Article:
The biggest news in payments security in the last month concerns allegations that point of sale terminals supplied by PAX Technology have been subverted to have the capability of launching cyberattacks. Details of the allegations can be found at Krebs and Bloomberg; in response, PAX Technology has published a rebuttal.

The main allegation seems to be that the affected PAX terminals (which PAX imply are all Android-based) are capable of acting as command and control centres for launching cyberattacks, including the capability of hosting malware to be distributed as part of such an attack. There seems to be no allegation that payment data itself could be modified (or erroneously created) or leaked. The evidence adduced is that data packets, addressed to unadvertised destinations, contain data above and beyond that necessary to facilitate payments. How it has been deduced that such packets implement the type of attack that has been described has not been publicised, as far as we have been able to discover.

The facts on the ground are that a PAX Technology facility in the US has been raided by federal authorities (and PAX’s US security chief has subsequently resigned) and FIS/Worldpay, one of the world’s foremost payment processors has withdrawn PAX terminals from the US and the UK. That decision cannot have been taken lightly, given the potential for disruption to FIS’s customers at the best of times, and the current difficulty of procuring large volumes of any digital electronic equipment at short notice.

Supposing the allegations to be correct, how might the terminals have been compromised? In principle, that could be with the vendor’s knowledge; it could have occurred unbeknownst to the vendor somewhere in its supply chain; or a vulnerability could have been exploited in selected terminals after deployment.

PAX Technology has sought to explain network traffic that may have led FIS and law enforcement authorities to believe there was illicit traffic. It says that all servers to which the terminals connect are advertised in user documentation, and that non-payment data may be transmitted representing loyalty transactions and geolocation data, for example. It has noted that PCI certifications have been obtained for the relevant terminals. That particular defence doesn’t seem especially relevant to the allegations. PCI is aimed at the protection of payments data, which is not the subject of the allegation, nor are the packets that have been implicated relevant to payments, according to PAX itself.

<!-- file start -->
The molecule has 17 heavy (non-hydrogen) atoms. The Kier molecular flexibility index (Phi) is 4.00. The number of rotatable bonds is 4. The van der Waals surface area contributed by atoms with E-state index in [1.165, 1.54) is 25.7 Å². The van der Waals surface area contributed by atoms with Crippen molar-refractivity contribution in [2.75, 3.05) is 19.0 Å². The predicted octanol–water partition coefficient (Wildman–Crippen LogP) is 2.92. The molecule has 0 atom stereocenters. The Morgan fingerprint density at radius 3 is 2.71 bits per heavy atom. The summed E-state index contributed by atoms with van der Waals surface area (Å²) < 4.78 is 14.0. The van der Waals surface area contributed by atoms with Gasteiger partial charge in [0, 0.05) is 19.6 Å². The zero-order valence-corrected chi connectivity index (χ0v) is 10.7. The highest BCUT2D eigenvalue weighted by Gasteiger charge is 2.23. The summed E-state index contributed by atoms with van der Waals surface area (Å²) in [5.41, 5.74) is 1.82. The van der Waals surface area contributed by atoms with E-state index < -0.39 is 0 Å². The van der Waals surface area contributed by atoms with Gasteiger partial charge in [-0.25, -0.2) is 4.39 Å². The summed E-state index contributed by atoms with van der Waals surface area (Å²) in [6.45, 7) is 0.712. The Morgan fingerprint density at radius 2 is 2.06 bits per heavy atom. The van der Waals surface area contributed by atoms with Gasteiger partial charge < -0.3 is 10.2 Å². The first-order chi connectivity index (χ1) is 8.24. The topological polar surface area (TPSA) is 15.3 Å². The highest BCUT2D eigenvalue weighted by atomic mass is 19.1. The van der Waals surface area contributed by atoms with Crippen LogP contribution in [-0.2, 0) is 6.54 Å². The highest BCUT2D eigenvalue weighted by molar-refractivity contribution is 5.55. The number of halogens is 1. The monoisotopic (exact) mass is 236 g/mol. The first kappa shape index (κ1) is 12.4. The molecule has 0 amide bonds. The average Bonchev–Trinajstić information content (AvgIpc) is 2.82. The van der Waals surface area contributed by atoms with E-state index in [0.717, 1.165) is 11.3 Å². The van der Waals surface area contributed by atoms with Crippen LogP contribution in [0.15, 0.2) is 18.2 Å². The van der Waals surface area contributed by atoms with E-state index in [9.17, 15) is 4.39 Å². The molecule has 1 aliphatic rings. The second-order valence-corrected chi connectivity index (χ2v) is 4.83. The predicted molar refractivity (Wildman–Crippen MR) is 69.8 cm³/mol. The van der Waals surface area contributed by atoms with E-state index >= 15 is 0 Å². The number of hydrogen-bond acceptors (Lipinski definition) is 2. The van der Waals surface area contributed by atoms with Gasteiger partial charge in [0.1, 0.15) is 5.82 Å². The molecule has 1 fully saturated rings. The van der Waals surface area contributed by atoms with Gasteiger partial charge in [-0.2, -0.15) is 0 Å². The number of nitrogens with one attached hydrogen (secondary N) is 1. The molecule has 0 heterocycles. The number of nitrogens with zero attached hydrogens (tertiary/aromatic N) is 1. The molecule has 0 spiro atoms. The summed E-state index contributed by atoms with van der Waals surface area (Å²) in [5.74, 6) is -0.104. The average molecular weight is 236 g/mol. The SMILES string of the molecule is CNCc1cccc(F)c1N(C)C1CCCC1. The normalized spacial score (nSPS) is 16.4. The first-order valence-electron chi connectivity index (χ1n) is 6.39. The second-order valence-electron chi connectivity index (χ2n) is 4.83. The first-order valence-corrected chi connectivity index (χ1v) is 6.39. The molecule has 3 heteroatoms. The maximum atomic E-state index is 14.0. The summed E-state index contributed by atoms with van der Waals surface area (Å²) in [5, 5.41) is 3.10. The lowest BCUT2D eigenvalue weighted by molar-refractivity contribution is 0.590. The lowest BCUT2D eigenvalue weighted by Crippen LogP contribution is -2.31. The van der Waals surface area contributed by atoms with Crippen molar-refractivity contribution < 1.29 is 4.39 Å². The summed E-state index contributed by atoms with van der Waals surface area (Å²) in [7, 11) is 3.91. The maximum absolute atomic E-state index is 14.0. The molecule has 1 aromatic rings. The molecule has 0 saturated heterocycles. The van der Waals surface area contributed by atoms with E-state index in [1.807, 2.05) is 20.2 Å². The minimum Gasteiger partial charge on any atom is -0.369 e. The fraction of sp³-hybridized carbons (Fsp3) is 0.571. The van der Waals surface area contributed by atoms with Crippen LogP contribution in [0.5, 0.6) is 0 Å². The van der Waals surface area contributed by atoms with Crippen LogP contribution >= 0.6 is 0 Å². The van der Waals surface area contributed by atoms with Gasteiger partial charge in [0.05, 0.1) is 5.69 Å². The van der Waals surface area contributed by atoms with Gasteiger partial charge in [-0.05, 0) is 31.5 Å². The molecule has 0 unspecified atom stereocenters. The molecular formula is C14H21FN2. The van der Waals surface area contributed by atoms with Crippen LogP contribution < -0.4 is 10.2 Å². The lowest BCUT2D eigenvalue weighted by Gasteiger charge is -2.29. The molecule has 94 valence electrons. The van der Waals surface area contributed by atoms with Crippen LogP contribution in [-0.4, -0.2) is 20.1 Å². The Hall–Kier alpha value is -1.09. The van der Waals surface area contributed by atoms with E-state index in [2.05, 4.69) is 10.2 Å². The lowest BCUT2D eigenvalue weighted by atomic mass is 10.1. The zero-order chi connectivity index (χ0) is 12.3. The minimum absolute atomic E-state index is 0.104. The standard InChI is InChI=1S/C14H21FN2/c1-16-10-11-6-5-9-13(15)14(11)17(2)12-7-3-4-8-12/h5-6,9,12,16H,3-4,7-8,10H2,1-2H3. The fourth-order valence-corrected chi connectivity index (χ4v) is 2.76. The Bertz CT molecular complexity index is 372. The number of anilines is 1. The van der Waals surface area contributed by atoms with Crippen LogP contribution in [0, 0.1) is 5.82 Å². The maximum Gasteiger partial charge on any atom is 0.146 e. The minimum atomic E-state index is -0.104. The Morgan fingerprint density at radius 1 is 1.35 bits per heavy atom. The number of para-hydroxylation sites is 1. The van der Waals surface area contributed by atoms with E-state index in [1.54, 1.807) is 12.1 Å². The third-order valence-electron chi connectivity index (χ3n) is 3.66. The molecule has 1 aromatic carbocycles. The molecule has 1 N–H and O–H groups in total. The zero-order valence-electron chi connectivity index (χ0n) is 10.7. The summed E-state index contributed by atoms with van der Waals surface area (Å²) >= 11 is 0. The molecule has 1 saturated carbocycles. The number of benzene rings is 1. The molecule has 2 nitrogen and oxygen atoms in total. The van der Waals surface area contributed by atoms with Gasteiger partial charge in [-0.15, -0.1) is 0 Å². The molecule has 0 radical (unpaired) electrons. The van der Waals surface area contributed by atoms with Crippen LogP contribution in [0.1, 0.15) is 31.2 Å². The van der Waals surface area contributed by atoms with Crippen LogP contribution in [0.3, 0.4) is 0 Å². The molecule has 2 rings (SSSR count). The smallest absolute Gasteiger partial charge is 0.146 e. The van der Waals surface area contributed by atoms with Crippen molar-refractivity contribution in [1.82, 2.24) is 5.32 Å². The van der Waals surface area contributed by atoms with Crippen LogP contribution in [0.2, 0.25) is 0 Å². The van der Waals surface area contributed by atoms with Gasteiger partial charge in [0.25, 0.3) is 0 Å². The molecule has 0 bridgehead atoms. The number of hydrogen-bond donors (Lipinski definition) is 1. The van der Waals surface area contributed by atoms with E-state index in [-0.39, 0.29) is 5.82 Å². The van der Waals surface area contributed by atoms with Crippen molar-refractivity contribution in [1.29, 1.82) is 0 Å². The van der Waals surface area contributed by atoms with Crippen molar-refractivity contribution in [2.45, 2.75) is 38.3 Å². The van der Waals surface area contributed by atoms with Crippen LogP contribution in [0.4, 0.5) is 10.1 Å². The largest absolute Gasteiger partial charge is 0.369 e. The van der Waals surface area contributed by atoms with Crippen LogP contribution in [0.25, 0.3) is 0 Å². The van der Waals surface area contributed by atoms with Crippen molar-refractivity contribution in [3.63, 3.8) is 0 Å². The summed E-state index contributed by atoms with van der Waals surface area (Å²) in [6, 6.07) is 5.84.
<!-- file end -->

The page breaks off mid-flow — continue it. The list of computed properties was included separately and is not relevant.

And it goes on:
What are Consult Hyperion’s takeaways from this evolving situation? 

Firstly, that large payments networks are absolutely strategic; both with regard to the transactions they support and to the wider economic infrastructure in which they are embedded. It has been our consistent advice to operators of large networks that they should assume that bad actors may have access to very large resources.

Secondly, that certification processes should not be assumed to be capable of identifying all vulnerabilities, because they are restricted in scope; therefore, thorough risk analyses, of wide scope, should be undertaken; and ethical hacking should be employed to identify weaknesses throughout.

Thirdly, that modern supply chains are complex and suppliers to end-customers must involve themselves in the security of subcontractors’ and partners’ design and development practices.

Fourthly, the trend to end-user payment devices being implemented on commercial-off-the-shelf platforms, while having a clear economic advantage, can facilitate a range of attacks that are much harder to implement on custom devices, designed expressly for a particular purpose.

I should say that none of this is being wise after the event; recommendations such as these have been part of the conclusions of many security and risk analysis we have undertaken recently for organisations across the globe using our Structured Risk Analysis (SRA) methodology.

If you’d like to understand more about how Consult Hyperion helps clients with technical and advisory services, and to learn more about how our SRA has delivered value to clients looking to harden their security processes, technical architecture, mobile applications, etc, drop an email to info@chyp.com or follow us on LinkedIn or Twitter (@chyppings). We’d be delighted to chat!

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